Sept 5th 1862
For once I have an opportunity of sending you a letter, which I hope
you will find you all enjoying good health- Since I last wrote we have been engaged in two conflicts with the enemy, the last battle was fought near the old battle ground of Manassas. and was I think one of the bloodiest battles that has ever been fought in Va. though I h have sad news to relate-
Walter I think is crippled for life.
though we had only one man killed in both engagements – vis – A T Porter. Sanford Bodon was slightly wounded and Esom Dooley severely in the the Breast. Walter has gone to Warrenton where I know he will be kindly treated. He was shot in both legs. I have had a bad cold for several days but am getting well of it now-
We have just now rcd. orders to march and I must close. We are now on our way to Mary Land, will cross
to m the River to night or in the morning.
I will write every opportunity and I want you all the do the same. Love to all the family- Your devoted son PM Buford
- Parham has been engaged in the following three battles since the last posted letter: Freeman’s Ford, Thoroughfare Gap, and Second Manassas.
- A History of Company G, Eleventh Mississippi Regiment, C.S.A. documents information about comrades mentioned by Parham.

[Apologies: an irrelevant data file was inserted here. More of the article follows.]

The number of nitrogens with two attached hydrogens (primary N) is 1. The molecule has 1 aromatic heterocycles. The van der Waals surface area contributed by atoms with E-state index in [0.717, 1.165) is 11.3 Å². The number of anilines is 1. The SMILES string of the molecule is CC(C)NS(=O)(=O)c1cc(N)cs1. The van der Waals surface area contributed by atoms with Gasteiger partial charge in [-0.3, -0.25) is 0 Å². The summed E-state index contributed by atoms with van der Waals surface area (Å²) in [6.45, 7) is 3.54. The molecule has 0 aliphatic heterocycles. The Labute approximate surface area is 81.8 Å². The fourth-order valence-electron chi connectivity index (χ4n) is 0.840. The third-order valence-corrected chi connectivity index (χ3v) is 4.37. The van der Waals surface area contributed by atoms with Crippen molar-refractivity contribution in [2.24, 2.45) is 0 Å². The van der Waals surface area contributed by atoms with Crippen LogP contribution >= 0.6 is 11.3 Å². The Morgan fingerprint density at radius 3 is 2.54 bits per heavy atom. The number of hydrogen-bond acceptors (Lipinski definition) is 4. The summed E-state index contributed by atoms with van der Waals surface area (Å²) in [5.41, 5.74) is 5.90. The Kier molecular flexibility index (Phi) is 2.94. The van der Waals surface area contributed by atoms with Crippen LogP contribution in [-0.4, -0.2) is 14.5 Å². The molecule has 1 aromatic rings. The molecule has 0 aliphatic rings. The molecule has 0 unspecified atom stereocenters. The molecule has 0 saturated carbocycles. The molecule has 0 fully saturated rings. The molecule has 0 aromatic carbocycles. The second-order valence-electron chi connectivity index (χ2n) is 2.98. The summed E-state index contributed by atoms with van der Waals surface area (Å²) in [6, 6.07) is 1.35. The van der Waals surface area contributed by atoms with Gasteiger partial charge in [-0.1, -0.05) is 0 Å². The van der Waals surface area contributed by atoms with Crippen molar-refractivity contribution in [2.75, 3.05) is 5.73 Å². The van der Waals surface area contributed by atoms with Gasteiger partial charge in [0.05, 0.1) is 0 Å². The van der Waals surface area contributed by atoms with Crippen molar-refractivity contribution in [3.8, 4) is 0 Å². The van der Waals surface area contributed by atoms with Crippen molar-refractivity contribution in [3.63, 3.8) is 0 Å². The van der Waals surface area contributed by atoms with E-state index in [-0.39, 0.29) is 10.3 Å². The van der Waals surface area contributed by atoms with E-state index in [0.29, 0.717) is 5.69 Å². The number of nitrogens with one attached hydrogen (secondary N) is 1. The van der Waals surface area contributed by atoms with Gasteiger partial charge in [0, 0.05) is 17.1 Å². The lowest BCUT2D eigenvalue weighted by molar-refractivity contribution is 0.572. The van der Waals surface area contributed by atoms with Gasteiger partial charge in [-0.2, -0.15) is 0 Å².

- Walter S. Buford, present at Second Manassas, where on the second day he was mortally wounded, August 30, 1862; was taken to the hospital, where he died on the 15th of September. […as gallant a soldier as ever stood before an enemy. The record the Company shows that he was present at every battle in which the Company was engaged until he was mortally wounded. Such records made the imperishable names of Lee and Jackson. Our independence would have been assured could we have recruited our army with such material. We would have been invincible. – A COMRAD.]
- Alexander T. (A T) Porter, present at Second Manassas, where he was killed on the second day.
- Warren S. (Sanford) Bodon, present at Second Manassas, he was severely wounded the last day…June 1, 1864, was shot through the thigh by a sharpshooter.
- Esom B. Dooley, sixteen years of age…present at…Second Manassas, where he was mortally wounded and died at Gainesville, Va., September, 1862. […a mere youth, modest and gentle as a girl, but every inch a soldier who neglected no duties and always ready to obey orders.]
- Parham wrote of the Maryland Campaign by stating we are now on our way to Mary Land, will cross the River (i.e. Potomac) to night or in the morning.